Palawan Peacock-Pheasant

Polyplectron napoleonis


The Fantabulous Peacock-pheasant of Palawan

by Ma. Victoria L. Melendres

Image courtesy of Djop Tabaranza


For something so dazzling and extravagant, you wouldn’t expect this bird to be extremely shy and elusive! Once it detects danger, it quietly and quickly walks away, leaving your sight without a trace!

The Palawan peacock-pheasant Polyplectron napoleonis (Lesson, 1831), locally known as the ‘tandikan,’ is among the eight species of peacock-pheasants in the world. It was long known as Polyplectron emphanum, but the older name P. napoleonis takes priority.

Measuring up to 50 cm long, male peacock-pheasants are much more colorful and attractive than their female counterparts. In fact, males of this species are considered to be the most handsome among all the peacock-pheasants! The male tandikanhas a conspicuous and highly iridescent metallic blue-green decorating its back plumage. The bare red skin around the eyes is bordered by a white stripe just above the eyes and a white teardrop-shaped patch on its cheeks. Its tail feathers are embellished with two rows of large blue-green ocelli, which are spread fan-like in courtship display. They also have 2-3 spurs on each leg. And nothing can be more fabulous than a fancy crest of feathers on its head. The males have just that crest regally held erect above their heads and raised or lowered at whim.

Peahens, on the other hand, receive less attention as they are smaller (~40 cm) and dull in appearance. They have an overall dark brown plumage with an off-white throat, cheeks and ‘eyebrows.’ They have no spurs on their legs and are topped with a shorter and less erect crest.

Tandikans adapt and breed well in captivity where it is known that they can live up to 15 years. In courtship, the male carries a small piece of food in his beak and drops it upon seeing his potential mate. If the female accepts his offering, he positions himself laterally in such a way that would best display his iridescent plumage and decorated tail feathers. He hisses while strutting in circles around the female and if she is impressed, she accepts and copulates with him. If it so happens that another male enters the picture, the two males may fight and compete using their leg spurs as weapons.

Competition with other males and breeding usually occurs at 3 years of age when males have developed their full adult plumage. Females, on the other hand, can lay eggs at 2 years of age. Their clutch size is normally 2 eggs incubated by the peahen for 18-20 days. Chicks are camouflaged by brown downy feathers and are fed beak-to-beak by their parents until they can survive on their own at ~10 weeks of age.

Their diet is broad but mostly consists of invertebrates like insects, worms, slugs, and smaller invertebrates like frogs and lizards, as well as seeds, fruit, and berries.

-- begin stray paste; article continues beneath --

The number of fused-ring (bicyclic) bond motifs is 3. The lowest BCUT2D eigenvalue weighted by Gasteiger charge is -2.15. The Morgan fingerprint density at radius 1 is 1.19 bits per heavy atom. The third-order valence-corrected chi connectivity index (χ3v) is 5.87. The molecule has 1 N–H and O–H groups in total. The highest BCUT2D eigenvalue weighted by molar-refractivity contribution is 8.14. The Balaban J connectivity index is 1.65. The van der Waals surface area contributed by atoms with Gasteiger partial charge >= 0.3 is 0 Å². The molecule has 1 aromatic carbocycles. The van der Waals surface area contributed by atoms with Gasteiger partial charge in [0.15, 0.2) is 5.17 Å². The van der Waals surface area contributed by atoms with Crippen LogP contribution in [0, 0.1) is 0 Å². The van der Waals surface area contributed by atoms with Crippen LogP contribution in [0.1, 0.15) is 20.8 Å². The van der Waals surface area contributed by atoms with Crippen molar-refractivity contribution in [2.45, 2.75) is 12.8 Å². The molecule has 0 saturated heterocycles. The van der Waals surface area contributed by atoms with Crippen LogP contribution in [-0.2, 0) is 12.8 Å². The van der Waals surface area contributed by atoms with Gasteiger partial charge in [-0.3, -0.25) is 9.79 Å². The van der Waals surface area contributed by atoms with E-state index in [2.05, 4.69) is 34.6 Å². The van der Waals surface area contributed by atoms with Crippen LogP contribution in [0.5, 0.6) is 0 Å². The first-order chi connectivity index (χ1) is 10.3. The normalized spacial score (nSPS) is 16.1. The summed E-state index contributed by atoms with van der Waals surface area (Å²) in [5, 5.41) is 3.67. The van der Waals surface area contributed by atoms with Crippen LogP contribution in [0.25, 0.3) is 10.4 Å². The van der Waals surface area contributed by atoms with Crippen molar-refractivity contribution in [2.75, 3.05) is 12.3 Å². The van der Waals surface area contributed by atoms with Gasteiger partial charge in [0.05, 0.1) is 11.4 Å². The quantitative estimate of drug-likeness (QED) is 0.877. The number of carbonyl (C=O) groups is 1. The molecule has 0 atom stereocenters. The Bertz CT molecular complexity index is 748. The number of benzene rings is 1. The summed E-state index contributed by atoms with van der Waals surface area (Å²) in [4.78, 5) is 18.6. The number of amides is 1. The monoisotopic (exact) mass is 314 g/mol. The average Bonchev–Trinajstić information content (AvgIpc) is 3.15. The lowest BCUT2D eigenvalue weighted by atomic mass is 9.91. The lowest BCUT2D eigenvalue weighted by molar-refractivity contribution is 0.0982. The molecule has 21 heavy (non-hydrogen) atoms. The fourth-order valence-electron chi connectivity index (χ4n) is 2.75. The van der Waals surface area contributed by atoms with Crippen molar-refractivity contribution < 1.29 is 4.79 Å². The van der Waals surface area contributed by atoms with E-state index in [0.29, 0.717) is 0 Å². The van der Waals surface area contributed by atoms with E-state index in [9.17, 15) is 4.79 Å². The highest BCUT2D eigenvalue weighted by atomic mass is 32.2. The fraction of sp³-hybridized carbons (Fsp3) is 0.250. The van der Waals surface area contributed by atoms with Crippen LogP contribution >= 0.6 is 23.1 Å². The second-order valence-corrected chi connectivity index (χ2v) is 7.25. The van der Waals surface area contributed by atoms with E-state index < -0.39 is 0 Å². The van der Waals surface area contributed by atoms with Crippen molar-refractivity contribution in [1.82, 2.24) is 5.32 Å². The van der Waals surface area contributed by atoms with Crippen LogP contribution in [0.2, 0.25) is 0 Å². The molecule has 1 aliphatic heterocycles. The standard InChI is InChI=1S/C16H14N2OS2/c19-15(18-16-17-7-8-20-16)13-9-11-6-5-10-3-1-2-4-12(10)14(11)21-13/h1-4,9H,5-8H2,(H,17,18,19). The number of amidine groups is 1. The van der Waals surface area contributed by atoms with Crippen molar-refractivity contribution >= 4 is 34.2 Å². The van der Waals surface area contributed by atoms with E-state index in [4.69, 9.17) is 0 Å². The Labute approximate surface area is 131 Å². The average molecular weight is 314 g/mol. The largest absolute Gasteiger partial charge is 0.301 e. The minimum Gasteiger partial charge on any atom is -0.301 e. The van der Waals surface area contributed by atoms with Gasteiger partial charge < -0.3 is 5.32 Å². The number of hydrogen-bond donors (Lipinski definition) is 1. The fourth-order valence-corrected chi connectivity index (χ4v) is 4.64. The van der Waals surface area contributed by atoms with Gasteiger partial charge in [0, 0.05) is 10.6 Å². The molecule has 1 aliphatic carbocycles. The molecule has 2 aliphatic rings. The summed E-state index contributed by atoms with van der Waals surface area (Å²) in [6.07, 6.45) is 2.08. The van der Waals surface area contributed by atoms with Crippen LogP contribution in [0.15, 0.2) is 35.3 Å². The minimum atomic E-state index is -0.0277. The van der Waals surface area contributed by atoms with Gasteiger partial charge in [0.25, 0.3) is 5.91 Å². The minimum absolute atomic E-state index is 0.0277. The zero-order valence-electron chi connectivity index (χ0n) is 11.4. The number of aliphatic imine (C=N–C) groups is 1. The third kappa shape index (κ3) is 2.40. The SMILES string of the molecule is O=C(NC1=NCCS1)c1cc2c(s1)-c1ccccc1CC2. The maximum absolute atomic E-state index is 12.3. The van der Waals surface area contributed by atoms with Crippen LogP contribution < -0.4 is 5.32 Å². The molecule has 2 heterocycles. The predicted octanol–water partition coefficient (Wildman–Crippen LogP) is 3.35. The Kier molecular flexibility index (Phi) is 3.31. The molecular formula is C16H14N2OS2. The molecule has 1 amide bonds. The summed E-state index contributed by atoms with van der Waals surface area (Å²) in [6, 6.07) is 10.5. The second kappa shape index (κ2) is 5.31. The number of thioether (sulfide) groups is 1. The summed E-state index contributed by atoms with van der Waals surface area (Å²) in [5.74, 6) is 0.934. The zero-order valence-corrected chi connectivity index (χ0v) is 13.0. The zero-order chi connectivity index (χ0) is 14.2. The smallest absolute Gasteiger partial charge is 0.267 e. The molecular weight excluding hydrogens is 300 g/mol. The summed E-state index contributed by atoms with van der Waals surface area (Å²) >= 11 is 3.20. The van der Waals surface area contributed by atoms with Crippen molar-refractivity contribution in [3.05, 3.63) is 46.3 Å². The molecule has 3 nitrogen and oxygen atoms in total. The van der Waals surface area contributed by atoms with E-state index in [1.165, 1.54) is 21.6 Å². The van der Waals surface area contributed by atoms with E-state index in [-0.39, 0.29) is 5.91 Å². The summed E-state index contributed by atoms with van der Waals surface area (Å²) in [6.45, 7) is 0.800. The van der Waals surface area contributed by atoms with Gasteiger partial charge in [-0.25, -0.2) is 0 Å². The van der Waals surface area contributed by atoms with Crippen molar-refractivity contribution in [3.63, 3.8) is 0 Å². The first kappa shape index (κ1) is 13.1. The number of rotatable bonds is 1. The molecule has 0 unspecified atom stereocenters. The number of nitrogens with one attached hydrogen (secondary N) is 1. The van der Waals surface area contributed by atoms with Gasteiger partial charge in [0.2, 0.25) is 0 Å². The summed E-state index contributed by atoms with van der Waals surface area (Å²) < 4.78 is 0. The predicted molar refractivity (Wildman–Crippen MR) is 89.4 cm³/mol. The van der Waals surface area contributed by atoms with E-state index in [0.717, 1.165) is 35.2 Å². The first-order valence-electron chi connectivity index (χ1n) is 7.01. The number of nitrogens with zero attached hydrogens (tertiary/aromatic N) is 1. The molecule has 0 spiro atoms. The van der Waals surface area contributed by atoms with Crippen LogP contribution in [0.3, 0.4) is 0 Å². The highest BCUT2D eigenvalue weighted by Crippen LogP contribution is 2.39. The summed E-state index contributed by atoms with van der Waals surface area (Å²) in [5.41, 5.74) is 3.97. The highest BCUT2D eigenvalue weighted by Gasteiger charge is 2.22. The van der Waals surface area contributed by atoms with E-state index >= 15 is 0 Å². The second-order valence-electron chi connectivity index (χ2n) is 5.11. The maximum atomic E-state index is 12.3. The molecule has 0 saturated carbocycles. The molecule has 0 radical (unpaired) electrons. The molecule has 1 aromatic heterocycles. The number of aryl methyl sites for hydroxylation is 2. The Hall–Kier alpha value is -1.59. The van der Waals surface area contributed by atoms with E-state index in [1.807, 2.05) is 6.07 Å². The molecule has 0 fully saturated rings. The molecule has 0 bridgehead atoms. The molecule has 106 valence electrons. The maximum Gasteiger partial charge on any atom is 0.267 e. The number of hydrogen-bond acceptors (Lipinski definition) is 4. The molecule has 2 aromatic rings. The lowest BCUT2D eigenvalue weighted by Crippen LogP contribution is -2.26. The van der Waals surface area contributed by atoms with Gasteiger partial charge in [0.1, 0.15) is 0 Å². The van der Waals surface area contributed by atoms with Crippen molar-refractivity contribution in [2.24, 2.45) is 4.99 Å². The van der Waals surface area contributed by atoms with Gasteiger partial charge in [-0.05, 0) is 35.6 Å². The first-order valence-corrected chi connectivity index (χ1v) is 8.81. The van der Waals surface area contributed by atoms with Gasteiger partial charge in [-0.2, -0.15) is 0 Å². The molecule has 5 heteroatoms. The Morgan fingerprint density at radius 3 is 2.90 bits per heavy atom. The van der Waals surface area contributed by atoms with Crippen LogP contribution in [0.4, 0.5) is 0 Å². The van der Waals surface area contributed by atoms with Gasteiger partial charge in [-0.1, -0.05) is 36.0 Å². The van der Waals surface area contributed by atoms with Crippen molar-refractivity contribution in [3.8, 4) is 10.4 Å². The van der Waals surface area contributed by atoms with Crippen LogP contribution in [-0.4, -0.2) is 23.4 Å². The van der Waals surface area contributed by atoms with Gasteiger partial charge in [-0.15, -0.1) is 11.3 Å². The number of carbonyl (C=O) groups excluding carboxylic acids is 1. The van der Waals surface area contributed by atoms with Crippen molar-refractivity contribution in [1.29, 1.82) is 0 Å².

Even more interesting about this species besides its elaborate feathers and behavior is that it is only found on the island of Palawan in the Philippines. It is of cultural significance to the people of Palawan, even represented in the official seal of Puerto Princesa. Recently used as a flagship species, the Palawan peacock-pheasant serves as a symbol of conservation efforts not only of its species but all other fauna that are threatened with extinction.

These ground-dwelling birds inhabit humid lowland forests on flat and rolling terrain (up to 800 masl), with a preference for old-growth forests. The density of large trees is then positively correlated with their population density, however, as a result of the increasing incidences of habitat destruction in lowland Palawan – deforestation, mining, agricultural encroachment, illegal logging, and wood harvesting – their population is believed to be rapidly declining. They are also subject to hunting and capture for illegal wildlife trade, which qualifies the species under the Vulnerable threat category (IUCN).

Despite the continuing threats to its population, efforts to conserve the species and its habitat are ongoing. It is listed under CITES Appendix I, which prohibits hunting and habitat alteration in the entire island of Palawan. The species is known to occur in Puerto Princesa Subterranean River National Park, which is a protected area managed by the local government.

However, despite legislation calling for the protection of these species and their habitats, there is still much more that needs to be done. For one, laws need to be enforced strictly and effectively among locals and tourists alike. A scheme to guard and patrol the remaining forests of Palawan needs greater budget allocation. Making people aware that this wonder exists only in the Philippines through campaigns is a step towards securing their future. If enough people knew and cared about the unique wildlife in our country, we’ll have many years to enjoy our natural heritage as Filipinos.



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